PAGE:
Bharat Jalan of Minnesota spoke about growing BaSnO3 via molecular beam epitaxy.  This stuff is a semiconductor dominated by the Ba 5s band, with a low effective mass so that it tends to have pretty high mobilities.  This is an increasingly trendy new wide gap oxide semiconductor that could potentially be useful for transparent electronics.

Ivan Bozovic of Brookhaven (and Yale) gave a very compelling talk about high temperature superconductors, specifically LSCO, based on having grown thousands of extremely high quality (as assessed by the width of the transition in penetration depth measurements) epitaxial films of varying doping concentrations.   Often people assert that the cuprates, when "overdoped", basically become more conventional BCS superconductors with a Fermi liquid normal state.  Bozovic presents very convincing evidence (from pretty much the data alone, without complex models for interpretation) that shows this is not right - that instead these materials are weird even in the overdoped regime, with systematic property variations that don't look much like conventional superconductors at all.  In the second part of his talk, he showed clear transport evidence for electronic anisotropy in the normal state of LSCO over the phase diagram, with preferred axes in the plane that vary with temperature and don't necessarily align with crystallographic axes of the material.  Neat stuff.

Shang-Jie Yu at Maryland spoke about work on coherent optical manipulation of phonons.  In particular, previous work from this group looked at ensembles of spherical core-shell nanoparticles in solution, and found that they could excite a radial breathing vibrational mode with an optical pulse, and then measure that breathing in a time-resolved way with probe pulses.  Now they can do more complex pulse sequences to control which vibrations get excited - very cute, and it's impressive to me that this works even when working with an ensemble of particles with presumably some variation in geometry.

Monday, March 13, 2017

APS March Meeting 2017 Day 1

Some talks I saw today at the APS March Meeting in New Orleans:

John Martinis spoke about "quantum supremacy".  Quantum supremacy means achieving performance truly superior to classical situation - in Martinis' usage, the idea is to look at cross-correlations between different qubits, and compare with expectations for fully entangled/coherent systems, to assess how well you are able to set, entangle, and preserve the coherence of your quantum bits.

An optical analog:  Coherent light (laser pointer) incident on frosted glass results in a diffuse spot that is, when examined in detail, an incredibly complicated speckle pattern.  The statistics of that speckled light (correlations over different spatial regions) are very different than if you just had a defocused spot.  In his system, he is taking nine (superconducting, tunable transmon) qubits, where they can control both the coupling between neighboring bits and the energy of each bit.  They set the system in an initial state (injecting a known number of microwave photons into particular qubits); set the energies in a known but randomly selected way, turn on and off the neighbor couplings (25 ns timescale) for some number of cycles, and then look where the microwave photons end up, and take the statistics.  They find that they get good agreement with an error rate of 0.3%/qubit/cycle.  That's enough that they could conceivably do something useful.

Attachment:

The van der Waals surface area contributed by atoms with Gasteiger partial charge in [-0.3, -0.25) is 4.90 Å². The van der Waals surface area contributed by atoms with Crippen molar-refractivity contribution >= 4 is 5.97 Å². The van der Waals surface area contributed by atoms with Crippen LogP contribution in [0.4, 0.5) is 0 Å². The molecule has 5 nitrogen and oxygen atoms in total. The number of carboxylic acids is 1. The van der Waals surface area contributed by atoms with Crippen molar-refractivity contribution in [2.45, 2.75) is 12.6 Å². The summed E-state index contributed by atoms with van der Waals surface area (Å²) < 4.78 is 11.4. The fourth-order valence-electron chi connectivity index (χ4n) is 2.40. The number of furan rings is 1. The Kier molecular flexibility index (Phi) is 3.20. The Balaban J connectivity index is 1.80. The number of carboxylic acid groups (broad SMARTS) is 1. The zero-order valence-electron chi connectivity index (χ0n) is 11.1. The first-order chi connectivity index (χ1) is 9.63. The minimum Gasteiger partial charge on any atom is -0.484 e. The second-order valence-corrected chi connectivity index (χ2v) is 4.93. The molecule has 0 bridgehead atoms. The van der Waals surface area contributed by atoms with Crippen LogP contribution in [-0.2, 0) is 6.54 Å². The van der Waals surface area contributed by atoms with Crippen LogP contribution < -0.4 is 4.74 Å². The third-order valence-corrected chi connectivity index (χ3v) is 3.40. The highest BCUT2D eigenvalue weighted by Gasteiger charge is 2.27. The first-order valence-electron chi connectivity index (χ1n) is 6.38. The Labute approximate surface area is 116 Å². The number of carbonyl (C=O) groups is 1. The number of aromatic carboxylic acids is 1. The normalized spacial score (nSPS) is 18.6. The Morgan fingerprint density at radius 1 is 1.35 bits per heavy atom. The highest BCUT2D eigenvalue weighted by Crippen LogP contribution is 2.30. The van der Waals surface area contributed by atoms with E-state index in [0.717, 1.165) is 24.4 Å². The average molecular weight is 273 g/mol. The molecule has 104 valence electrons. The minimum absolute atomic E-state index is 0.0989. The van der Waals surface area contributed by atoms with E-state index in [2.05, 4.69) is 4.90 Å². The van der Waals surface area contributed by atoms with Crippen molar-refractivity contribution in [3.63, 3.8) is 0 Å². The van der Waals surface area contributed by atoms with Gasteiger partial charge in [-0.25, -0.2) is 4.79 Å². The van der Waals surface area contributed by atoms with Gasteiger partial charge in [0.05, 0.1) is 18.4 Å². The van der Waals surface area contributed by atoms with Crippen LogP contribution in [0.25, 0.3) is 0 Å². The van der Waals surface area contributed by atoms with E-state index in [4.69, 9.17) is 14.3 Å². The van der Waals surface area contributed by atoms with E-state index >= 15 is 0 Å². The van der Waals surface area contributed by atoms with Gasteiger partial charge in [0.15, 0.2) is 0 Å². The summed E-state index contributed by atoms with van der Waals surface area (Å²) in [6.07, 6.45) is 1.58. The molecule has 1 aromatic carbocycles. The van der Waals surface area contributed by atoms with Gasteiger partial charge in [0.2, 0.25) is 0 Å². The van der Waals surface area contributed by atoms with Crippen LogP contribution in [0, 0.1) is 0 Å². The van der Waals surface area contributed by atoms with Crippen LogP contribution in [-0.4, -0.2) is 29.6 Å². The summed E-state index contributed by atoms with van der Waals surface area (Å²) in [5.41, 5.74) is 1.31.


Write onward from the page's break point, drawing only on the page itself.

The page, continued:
As a demo, they use their qubits to model the Hofstadter butterfly problem - finding the energy levels of a 2d electronic system (on a hexagonal lattice, which maps to a 1d problem that they can implement w. their array of nine qubits).  They can get a nice agreement between theory and experiment.  Very impressive.  He  concluded w/ a warning not to believe all hype from qc investigators, including himself.  In general, the approach is basically brute force up to ~ 45 qubits or more (couple of hundred), to think about optimal control and feedback schemes before worrying about truly huge scaling.  The only downside to the talk was that it was in a room that was far too small for the audience.

Alex MacLeod gave a nice talk about using scanning near-field optical microscopy to study the metal-insulator transition in V2O3, as in this paper.   By performing cryogenic near-field scanning optical microscopy in ultrahigh vacuum (!), they measured scattered light from nanoscale scanning tip, giving local dielectric information (hence distinction between metal and insulator surroundings) with an effective spatial resolution that is basically the radius of curvature of the tip.   There is pattern formation at the metal-insulator transition because the two phases have different crystal structures (metal = corundum; insulator = monoclinic), and therefore the transition is a problem of constrained free energy minimization.  This generically leads to pattern formation in the mixed-phase regime.  They see a clear percolation transition in optical measurements, coinciding w/ long distance transport measurements - they really are seeing metallic domains.  Strangely, they find a temperature offset betw/ the structural transition (as seen through x-ray) vs the MIT.  The structural transition temperature is higher, and coincides with max anisotropy in the imaged patterns.  They also see pieces of persistent metallic state at low T, suggesting that some other frustration is going on to stabilize this.